Mark Gauvreau Judge

Concert of the Year

A holy joy.

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As I watched her, I thought of something Jelon Vieira, the capoeira dancer, had said earlier in the evening. Nick Spitzer had observed that his dance, with its martial arts element, often seemed on the verge of breaking into genuine violence. Vieira said that his job, as the adult supervisor of a dance that is done by a lot of young people, is to teach self-mastery. "If you don't have control over yourself," he said, "you have control over nothing." It reminded me of something written by Pope Benedict when he was still Joseph Ratzinger: "Today an illusion is dangled before us: that a man can find himself without first conquering himself, without the patience of self-denial and the labor of self control; that there is no need to endure the discomfort of upholding tradition, or to continue suffering the tension between the ideal and the actual in our nature."

By the time Sue Park drifted into the circle, the performers and audience had reached a level of genuine religious ecstasy that only comes when we have, through hard work and overcoming the actual in our nature, allowed the ideal in our nature room to play.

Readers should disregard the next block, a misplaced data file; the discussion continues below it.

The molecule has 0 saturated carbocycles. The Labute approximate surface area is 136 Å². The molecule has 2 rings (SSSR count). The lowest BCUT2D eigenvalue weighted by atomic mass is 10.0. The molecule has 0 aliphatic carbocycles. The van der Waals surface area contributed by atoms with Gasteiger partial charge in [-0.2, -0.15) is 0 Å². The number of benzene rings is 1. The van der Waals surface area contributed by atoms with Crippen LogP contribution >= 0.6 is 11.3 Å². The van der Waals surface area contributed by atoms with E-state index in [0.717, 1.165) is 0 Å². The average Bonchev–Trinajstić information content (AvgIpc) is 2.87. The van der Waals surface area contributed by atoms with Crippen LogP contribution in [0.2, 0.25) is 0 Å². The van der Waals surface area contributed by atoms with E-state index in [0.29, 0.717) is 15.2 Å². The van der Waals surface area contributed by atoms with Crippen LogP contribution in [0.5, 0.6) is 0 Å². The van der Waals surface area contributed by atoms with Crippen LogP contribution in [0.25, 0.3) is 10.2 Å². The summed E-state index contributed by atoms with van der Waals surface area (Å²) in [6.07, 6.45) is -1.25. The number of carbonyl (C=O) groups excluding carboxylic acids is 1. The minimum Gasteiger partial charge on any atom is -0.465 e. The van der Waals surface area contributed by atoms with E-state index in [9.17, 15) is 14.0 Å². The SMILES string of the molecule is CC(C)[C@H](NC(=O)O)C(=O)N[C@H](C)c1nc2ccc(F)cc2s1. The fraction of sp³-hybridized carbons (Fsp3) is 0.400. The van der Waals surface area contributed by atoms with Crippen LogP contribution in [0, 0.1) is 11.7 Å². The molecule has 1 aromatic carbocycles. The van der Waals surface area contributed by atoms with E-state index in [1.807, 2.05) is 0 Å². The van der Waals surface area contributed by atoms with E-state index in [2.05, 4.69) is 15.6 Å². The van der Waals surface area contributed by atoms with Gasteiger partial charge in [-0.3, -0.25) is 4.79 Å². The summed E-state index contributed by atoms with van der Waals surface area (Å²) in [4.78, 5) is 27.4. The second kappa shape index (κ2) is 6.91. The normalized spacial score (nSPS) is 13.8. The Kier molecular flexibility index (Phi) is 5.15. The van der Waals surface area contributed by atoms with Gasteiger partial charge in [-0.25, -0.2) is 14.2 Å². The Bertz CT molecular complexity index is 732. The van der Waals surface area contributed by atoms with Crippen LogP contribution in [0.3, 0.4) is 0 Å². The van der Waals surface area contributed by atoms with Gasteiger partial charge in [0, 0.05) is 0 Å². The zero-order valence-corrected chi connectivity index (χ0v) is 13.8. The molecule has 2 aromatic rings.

After about thirty bars of saints marching in, it finally took Nick Spitzer to shut things down. No one wanted to leave; I honestly believe the band could have played for an hour and no one would have moved for the exits. Staggering outside, I heard a woman say she was "swimming in joy." I myself was speechless. Then I heard someone say, "God, I hope there was someone from the media there." I thought of saying that I was in the media. But then I had the decency to admit there were times when language failed. Like everyone else, I just wanted to stay inside the joy.

Mark Gauvreau Judge's new book, A Tremor of Bliss: Reclaiming Sexual Virtue from the Pagan Left, will be published by Doubleday in April 2009.

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